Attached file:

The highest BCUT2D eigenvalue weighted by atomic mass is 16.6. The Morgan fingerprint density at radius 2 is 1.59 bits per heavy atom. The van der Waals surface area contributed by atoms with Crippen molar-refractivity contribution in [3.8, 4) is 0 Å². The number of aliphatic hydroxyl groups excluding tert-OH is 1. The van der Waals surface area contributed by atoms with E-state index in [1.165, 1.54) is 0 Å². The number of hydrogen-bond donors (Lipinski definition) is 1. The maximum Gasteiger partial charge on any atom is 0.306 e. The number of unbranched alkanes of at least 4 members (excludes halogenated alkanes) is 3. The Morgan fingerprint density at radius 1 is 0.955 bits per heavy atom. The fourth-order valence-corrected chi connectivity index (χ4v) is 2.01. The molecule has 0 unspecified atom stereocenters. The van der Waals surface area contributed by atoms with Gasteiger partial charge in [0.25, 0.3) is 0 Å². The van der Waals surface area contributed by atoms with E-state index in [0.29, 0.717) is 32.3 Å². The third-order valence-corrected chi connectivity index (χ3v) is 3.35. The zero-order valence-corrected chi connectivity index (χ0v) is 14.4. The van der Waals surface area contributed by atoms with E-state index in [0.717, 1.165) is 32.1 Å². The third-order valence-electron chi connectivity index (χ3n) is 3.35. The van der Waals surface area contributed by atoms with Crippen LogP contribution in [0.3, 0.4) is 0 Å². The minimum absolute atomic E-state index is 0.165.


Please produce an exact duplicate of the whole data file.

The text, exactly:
The highest BCUT2D eigenvalue weighted by atomic mass is 16.6. The Morgan fingerprint density at radius 2 is 1.59 bits per heavy atom. The van der Waals surface area contributed by atoms with Crippen molar-refractivity contribution in [3.8, 4) is 0 Å². The number of aliphatic hydroxyl groups excluding tert-OH is 1. The van der Waals surface area contributed by atoms with E-state index in [1.165, 1.54) is 0 Å². The number of hydrogen-bond donors (Lipinski definition) is 1. The maximum Gasteiger partial charge on any atom is 0.306 e. The number of unbranched alkanes of at least 4 members (excludes halogenated alkanes) is 3. The Morgan fingerprint density at radius 1 is 0.955 bits per heavy atom. The fourth-order valence-corrected chi connectivity index (χ4v) is 2.01. The molecule has 0 unspecified atom stereocenters. The van der Waals surface area contributed by atoms with Gasteiger partial charge in [0.25, 0.3) is 0 Å². The van der Waals surface area contributed by atoms with E-state index in [0.29, 0.717) is 32.3 Å². The third-order valence-corrected chi connectivity index (χ3v) is 3.35. The zero-order valence-corrected chi connectivity index (χ0v) is 14.4. The van der Waals surface area contributed by atoms with E-state index in [0.717, 1.165) is 32.1 Å². The third-order valence-electron chi connectivity index (χ3n) is 3.35. The van der Waals surface area contributed by atoms with Crippen LogP contribution in [0.3, 0.4) is 0 Å². The minimum absolute atomic E-state index is 0.165.